White-washing oppression in Atwood's The Handmaid's Tale.
Such distortions appear throughout Margaret Atwood's The Handmaid's Tale (NY: Houghton-Mifflin, 1986). Atwood attempts to offer an archetypal account of female exploitation, but the stand-in for this universal experience is Offred, a White, college-educated American. Offred would seem an unlikely victim, but at no point in the text does Atwood acknowledge that sexism in America has, generally, been modulated by forms of race and class oppression, nor does she acknowledge the parallels between her own story and the experience of Black slavery. Because these historically-specific oppressions are removed from their broader context, the Tale drifts from speculative fiction, which is anchored in reality, into conceptually suspect and politically hazardous fantasy.
Atwood's dystopia is set in the late 20th Century, when a cadre of fundamentalist Christians have overthrown the U.S. government and created the theocratic Republic of Gilead. Due to an unexplained fertility crisis, the government has impressed unmarried women of proven fertility into a state of sexual servitude. Many others work as domestic slaves in an autarkic, inefficient command economy. Women are forbidden to read or to meet without supervision. The novel thus places particular emphasis on the most persistent forms of female victimization: the sexual exploitation, isolation, and compelled ignorance that accompany severe economic and political powerlessness.
These forms of victimization do not function in a vacuum, and in the United States they have been associated most strongly with the enslavement of African-Americans. Forced procreation arose from widespread slavery associated with plantation agriculture, particularly during in the 19th Century, when the Trans-Atlantic slave trade was on the wane and industrialization increased the demand for raw materials. This form of abuse followed a specific vector, from the White slaveholding man to the Black enslaved woman.
In The Handmaid's Tale, victimization does appear to function in a historical and causal vacuum. The Republic of Gilead is an all-White enclave, and Blacks are erased from the novel in a single line, cloaked in Old Testament euphemism:
"'Resettlement of the Children of Ham is continuing on schedule,' says the reassuring pink face, back on the screen. 'Three thousand have arrived this week in National Homeland One, with another two thousand in transit.'" (83)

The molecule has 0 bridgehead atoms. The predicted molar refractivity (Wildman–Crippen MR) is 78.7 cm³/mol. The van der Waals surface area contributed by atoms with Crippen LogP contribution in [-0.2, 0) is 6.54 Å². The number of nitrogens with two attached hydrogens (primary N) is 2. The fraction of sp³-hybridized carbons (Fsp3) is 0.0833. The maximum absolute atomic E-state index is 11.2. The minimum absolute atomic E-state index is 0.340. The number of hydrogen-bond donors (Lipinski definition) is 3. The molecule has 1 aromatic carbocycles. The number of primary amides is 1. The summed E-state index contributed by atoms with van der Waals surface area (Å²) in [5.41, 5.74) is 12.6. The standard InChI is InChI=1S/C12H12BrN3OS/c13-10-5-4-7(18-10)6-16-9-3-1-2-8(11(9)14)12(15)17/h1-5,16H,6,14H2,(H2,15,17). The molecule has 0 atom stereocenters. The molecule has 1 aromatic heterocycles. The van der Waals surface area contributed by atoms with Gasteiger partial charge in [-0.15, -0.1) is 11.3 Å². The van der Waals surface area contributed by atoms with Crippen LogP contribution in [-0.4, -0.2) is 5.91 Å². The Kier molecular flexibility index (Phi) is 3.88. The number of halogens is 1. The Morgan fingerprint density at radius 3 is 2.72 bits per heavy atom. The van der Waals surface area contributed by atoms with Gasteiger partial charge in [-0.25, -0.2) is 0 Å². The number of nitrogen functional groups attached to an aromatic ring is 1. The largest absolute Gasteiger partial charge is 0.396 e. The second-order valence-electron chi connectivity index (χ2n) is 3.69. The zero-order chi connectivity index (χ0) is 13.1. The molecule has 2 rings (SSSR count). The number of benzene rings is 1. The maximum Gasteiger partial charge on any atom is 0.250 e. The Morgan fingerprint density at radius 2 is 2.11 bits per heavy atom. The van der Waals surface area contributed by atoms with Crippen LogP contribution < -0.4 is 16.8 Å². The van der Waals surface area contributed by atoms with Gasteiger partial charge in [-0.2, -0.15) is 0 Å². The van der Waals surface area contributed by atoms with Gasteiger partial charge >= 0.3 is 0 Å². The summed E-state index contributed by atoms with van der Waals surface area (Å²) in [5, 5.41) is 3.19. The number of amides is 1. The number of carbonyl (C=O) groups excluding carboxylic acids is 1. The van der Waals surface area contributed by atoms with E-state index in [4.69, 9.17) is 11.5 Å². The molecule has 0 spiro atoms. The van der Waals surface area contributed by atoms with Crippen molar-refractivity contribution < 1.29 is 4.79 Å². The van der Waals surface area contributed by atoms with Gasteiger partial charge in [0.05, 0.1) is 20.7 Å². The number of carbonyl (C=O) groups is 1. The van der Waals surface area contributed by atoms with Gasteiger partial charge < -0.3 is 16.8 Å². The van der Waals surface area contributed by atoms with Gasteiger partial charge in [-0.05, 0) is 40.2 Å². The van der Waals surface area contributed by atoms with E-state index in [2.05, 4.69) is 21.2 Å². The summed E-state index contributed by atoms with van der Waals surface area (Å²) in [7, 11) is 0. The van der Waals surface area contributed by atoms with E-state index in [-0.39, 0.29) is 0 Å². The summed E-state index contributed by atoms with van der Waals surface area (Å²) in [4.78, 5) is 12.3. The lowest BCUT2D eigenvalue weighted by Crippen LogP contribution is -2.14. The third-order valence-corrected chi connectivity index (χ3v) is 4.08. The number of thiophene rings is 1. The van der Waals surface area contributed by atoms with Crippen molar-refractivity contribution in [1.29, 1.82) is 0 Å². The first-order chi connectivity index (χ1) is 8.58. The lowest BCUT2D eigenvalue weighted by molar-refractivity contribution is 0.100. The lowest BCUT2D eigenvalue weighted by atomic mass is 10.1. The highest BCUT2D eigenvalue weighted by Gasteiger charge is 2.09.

While the demand for Black slaves had a well-established economic cause, Offred is forced to copulate because of the novel's two ill-supported pretenses: the coup, which is glossed over in less than a paragraph, and the nebulous, unexplained "fertility crisis." These are clearly fantastic rather than speculative devices, and it is only by this inventive leap that Atwood can write a White professional into the position of a Black slave.
The restrictions on reading and assembly in the Tale are similarly contrived. Tight controls on literacy have been the norm throughout Christian history, but these controls have not been exclusively gendered. The hegemony of Latin into the 16th Century functioned as a form of class oppression. In the Antebellum South, restrictions on literacy were based on race, not gender, and here Atwood again draws from the precedent of Black slavery without acknowledgement. The novel is understood to be a transcript of a recitation given by Offred on the night of her escape into Canada. In the slave narrative genre, the "orality" of the text owed to the illiteracy of the narrator, or to the fact that the narrative was recited for a gathered crowd. Offred, a former librarian, is highly literate, and she is speaking to a tape recorder. This orality has the putative function of letting Offred's fate remain unknown to the reader. However, its deeper function is precisely the opposite. Leaving Offred in suspension, without access to paper, allows Atwood to maintain the increasingly dubious parallels to the experience of slavery.
Atwood's intentions for writing The Handmaid's Tale are noble, and most readers find it smooth and convincing. It is thus an object lesson in the pernicious character of White Privilege--a well-written, imaginative, and humane novel can nonetheless hide the link between racism and sexism. In fact, Atwood's exercise of racial privilege is more problematic because of her talent. She deftly parodies the clumsy language of racial propaganda and offers a convincing portrait of the placid, banal evil of the religious extremist. The intersection between race and sex is itself hidden in plain sight, in the improbable but extremely sympathetic Offred, and only a cad would greet her with suspicion.
Ben Merriman, University of Chicago.
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|Title Annotation:||Margaret Atwood|
|Publication:||Notes on Contemporary Literature|
|Article Type:||Critical essay|
|Date:||Jan 1, 2009|
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